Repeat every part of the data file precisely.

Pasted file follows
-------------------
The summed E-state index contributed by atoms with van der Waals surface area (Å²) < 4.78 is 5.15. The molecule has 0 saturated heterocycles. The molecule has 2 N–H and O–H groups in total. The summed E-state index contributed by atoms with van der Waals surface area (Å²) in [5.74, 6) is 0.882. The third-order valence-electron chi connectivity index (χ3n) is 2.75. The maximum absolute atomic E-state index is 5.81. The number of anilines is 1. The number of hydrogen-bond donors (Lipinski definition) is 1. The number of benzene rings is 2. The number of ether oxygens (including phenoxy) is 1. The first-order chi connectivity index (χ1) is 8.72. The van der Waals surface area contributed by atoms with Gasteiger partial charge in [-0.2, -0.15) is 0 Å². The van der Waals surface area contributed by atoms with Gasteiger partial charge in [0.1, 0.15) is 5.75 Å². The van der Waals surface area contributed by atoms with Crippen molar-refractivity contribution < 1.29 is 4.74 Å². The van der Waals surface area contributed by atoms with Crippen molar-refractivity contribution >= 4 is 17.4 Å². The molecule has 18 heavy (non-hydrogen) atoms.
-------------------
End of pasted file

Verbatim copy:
The summed E-state index contributed by atoms with van der Waals surface area (Å²) < 4.78 is 5.15. The molecule has 0 saturated heterocycles. The molecule has 2 N–H and O–H groups in total. The summed E-state index contributed by atoms with van der Waals surface area (Å²) in [5.74, 6) is 0.882. The third-order valence-electron chi connectivity index (χ3n) is 2.75. The maximum absolute atomic E-state index is 5.81. The number of anilines is 1. The number of hydrogen-bond donors (Lipinski definition) is 1. The number of benzene rings is 2. The number of ether oxygens (including phenoxy) is 1. The first-order chi connectivity index (χ1) is 8.72. The van der Waals surface area contributed by atoms with Gasteiger partial charge in [-0.2, -0.15) is 0 Å². The van der Waals surface area contributed by atoms with Gasteiger partial charge in [0.1, 0.15) is 5.75 Å². The van der Waals surface area contributed by atoms with Crippen molar-refractivity contribution < 1.29 is 4.74 Å². The van der Waals surface area contributed by atoms with Crippen molar-refractivity contribution >= 4 is 17.4 Å². The molecule has 18 heavy (non-hydrogen) atoms.